Picture a vampire. What comes to mind? More than likely, some tall, brooding and mysterious man with sheet white skin. That image isn’t hard to guess when these pallid portrayals of vampires from Bela Lugosi’s renowned Dracula (Dracula, 1931) to Robert Pattinson’s Edward Cullen (The Twilight Saga, 2008-2012) have dominated the screens for decades.
Black representation in the horror genre goes back to the blaxploitation films of Blacula (1972), Tales from the Hood (1995), and Vampire in Brooklyn (1995). But with the Black community being forced to the center stage of social discourse in the fight for equality and life, the big screen, or “streaming screen” is bringing us films like Vampires vs. the Bronx (Netflix, 2020) and the new Amazon Prime film Black As Night (2021).
Black as Night follows a young Black girl in New Orleans named Shawna (Asjha Cooper) has her whole life changed one summer when she is attacked by vampires who ultimately cause her mother’s death. The movie follows her meditated quest for revenge, assisted by her best friend Pedro (Fabrizio Guido), her love interest Chris (Mason Beauchamp) and her newfound vampire expert friend Granya (Abbie Gayle).
The movie is an Amazon Prime Original and a part of the Welcome to the Blumhouse anthology, created by Blumhouse Television. It is the sixth installment of an eight part series, the first four movies addressing "family and love as redemptive or destructive forces" and the last four addressing "institutional horrors and personal phobias."
Black as Night features a majority Black cast and makes biting social commentary on issues surrounding Black life in the United States, such as colorism, institutional racism and drug addiction. The movie has a strong sense of awareness of the time it's in, addressing both the Black Lives Matter protests that took place over the last year, as well as the socio-economic issues that still linger in Katrina-haunted New Orleans.
Colorism is the most upfront issue the movie grapples with, from Shawna shying away from the dance team because it’s “90% Creole girls” to her brother Jamal (Frankie Smith) making jokes about how she will never end up with Chris because he is surrounded by light-skinned girls and Shawna “looks like Wesley Snipes with braids.”
The movie addresses this issue with grace midway through the climax. After meeting a coven of good vampires of Nigerian descent, the vampire hunting gang learns that it is “an ample supply” of melanin that keeps some vampires from burning in the sun. Tunde (Sammy Njuguna), the leader of this coven, tells a story of a princess from his village with skin “as dark as the nighttime ocean” and how her beauty was widely sought after.
It is a triumphant moment for Shawna, and an endearing one as the whole group, Chris included, affirms her beauty.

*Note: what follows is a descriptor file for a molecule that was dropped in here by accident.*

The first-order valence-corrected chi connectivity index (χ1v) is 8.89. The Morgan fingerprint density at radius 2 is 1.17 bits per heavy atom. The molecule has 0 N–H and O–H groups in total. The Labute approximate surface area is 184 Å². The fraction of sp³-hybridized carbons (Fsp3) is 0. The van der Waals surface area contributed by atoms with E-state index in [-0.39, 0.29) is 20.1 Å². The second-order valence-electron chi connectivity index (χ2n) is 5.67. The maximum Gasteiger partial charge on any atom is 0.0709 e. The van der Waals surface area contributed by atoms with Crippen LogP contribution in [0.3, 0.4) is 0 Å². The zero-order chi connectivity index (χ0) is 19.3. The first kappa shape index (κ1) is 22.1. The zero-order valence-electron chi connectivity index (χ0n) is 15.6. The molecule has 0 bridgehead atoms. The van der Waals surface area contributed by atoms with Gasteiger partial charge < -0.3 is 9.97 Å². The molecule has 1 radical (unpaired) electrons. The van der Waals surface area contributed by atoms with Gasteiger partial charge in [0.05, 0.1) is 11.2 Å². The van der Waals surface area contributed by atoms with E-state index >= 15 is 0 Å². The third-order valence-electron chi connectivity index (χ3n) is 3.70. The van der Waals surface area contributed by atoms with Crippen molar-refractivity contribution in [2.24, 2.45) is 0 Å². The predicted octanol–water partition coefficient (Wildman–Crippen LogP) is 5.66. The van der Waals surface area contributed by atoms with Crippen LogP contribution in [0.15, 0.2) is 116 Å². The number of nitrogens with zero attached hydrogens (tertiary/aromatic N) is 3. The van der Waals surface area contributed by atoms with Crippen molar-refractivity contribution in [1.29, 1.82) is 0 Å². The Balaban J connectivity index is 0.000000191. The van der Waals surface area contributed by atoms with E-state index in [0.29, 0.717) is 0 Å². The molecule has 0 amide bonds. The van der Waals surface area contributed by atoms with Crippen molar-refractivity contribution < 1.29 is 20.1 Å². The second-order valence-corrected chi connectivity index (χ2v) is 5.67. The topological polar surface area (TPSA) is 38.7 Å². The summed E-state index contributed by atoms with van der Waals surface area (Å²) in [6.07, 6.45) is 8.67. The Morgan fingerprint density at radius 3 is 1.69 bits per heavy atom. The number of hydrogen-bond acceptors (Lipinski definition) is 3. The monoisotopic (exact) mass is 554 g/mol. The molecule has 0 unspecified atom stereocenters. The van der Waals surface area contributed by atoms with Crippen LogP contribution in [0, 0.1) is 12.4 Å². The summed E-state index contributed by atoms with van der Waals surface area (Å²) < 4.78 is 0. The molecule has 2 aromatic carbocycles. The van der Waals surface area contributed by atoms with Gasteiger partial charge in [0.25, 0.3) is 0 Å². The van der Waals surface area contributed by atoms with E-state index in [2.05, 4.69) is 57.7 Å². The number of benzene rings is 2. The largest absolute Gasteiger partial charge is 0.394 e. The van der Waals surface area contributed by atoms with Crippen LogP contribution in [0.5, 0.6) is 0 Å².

Institutional racism and drug addiction are just as intimately tied together in the movie as they are in reality. Shawna’s mother, Denise (Kenneisha Thompson) struggles with drug addiction as a result of trauma following Hurricane Katrina. She lives in the Ombreaux, a housing project populated with others like her that is slated to be torn down.
The opening scene implies that residents of the Ombreaux are the primary targets for the vampires in New Orleans, and it is confirmed later in the movie when it is revealed that the vampire leader Babineaux (Keith David) builds his army from the poor and downtrodden, knowing they won’t be missed, much like serial killers prey on marginalized people for the same reasons.
Babineaux’s own motives are influenced by the United States’ racist history, having once been a slave who later killed his master after being turned into a vampire himself. His backstory resembles Prince Mamuwalde’s in the Blacula movies (1972-1973), but as mentioned earlier, they are considered blaxploitation films and were received with mixed reviews.
While Black As Night does a lot in favor of Black issues, it fails in a few other areas. Pedro is the unoriginal “gay best friend,” evident even in the trailer. He has the generic, campy queer attitude that almost spells out he’s doomed to (brutally) die, as many LGBTQ+ people, and ironically, Black people as well, do in horror movies.
Additionally, when Shawna and Granya had to dress as "prostitutes" to enter the vampires’ lair, Shawna is very blatantly dressed in Asian inspired clothing, including hair sticks and a kimono-looking dress. Within months after eight Asian women were murdered for being sexualized by their killer, this outfit choice and its association was considerably distasteful.
In terms of the actual production, the movie does pretty well in spite of its less than blockbuster budget. The movie’s CGI is just enough quality to work in the brief scenes it appears. The only odd thing is that the entire movie needs to be watched at max screen brightness, as otherwise it looks underexposed.
Overall, Black As Night is solid in production and execution, and perfect for the teenage audience it's geared towards, addressing real life issues in a palatable way, hand in hand with supernatural imagery. But like every piece of media, it too has its flaws.